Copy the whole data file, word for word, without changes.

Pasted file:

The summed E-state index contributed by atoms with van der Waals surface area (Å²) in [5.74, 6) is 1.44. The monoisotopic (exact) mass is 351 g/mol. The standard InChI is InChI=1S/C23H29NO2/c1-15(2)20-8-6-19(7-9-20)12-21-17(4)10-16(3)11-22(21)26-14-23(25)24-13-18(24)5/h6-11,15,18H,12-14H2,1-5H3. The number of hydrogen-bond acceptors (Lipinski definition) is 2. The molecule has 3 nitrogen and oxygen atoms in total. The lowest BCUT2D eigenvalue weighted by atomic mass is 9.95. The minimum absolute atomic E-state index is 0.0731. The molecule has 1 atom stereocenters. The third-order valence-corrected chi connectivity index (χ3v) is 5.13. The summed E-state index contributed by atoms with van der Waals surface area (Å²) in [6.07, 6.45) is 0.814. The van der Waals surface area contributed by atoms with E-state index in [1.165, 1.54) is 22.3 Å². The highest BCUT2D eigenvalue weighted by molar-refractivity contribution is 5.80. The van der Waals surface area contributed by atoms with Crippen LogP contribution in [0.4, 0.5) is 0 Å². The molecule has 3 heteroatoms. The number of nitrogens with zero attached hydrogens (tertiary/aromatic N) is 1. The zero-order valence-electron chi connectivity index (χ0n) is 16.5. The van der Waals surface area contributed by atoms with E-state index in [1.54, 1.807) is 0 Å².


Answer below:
The summed E-state index contributed by atoms with van der Waals surface area (Å²) in [5.74, 6) is 1.44. The monoisotopic (exact) mass is 351 g/mol. The standard InChI is InChI=1S/C23H29NO2/c1-15(2)20-8-6-19(7-9-20)12-21-17(4)10-16(3)11-22(21)26-14-23(25)24-13-18(24)5/h6-11,15,18H,12-14H2,1-5H3. The number of hydrogen-bond acceptors (Lipinski definition) is 2. The molecule has 3 nitrogen and oxygen atoms in total. The lowest BCUT2D eigenvalue weighted by atomic mass is 9.95. The minimum absolute atomic E-state index is 0.0731. The molecule has 1 atom stereocenters. The third-order valence-corrected chi connectivity index (χ3v) is 5.13. The summed E-state index contributed by atoms with van der Waals surface area (Å²) in [6.07, 6.45) is 0.814. The van der Waals surface area contributed by atoms with E-state index in [1.165, 1.54) is 22.3 Å². The highest BCUT2D eigenvalue weighted by molar-refractivity contribution is 5.80. The van der Waals surface area contributed by atoms with Crippen LogP contribution in [0.4, 0.5) is 0 Å². The molecule has 3 heteroatoms. The number of nitrogens with zero attached hydrogens (tertiary/aromatic N) is 1. The zero-order valence-electron chi connectivity index (χ0n) is 16.5. The van der Waals surface area contributed by atoms with E-state index in [1.54, 1.807) is 0 Å².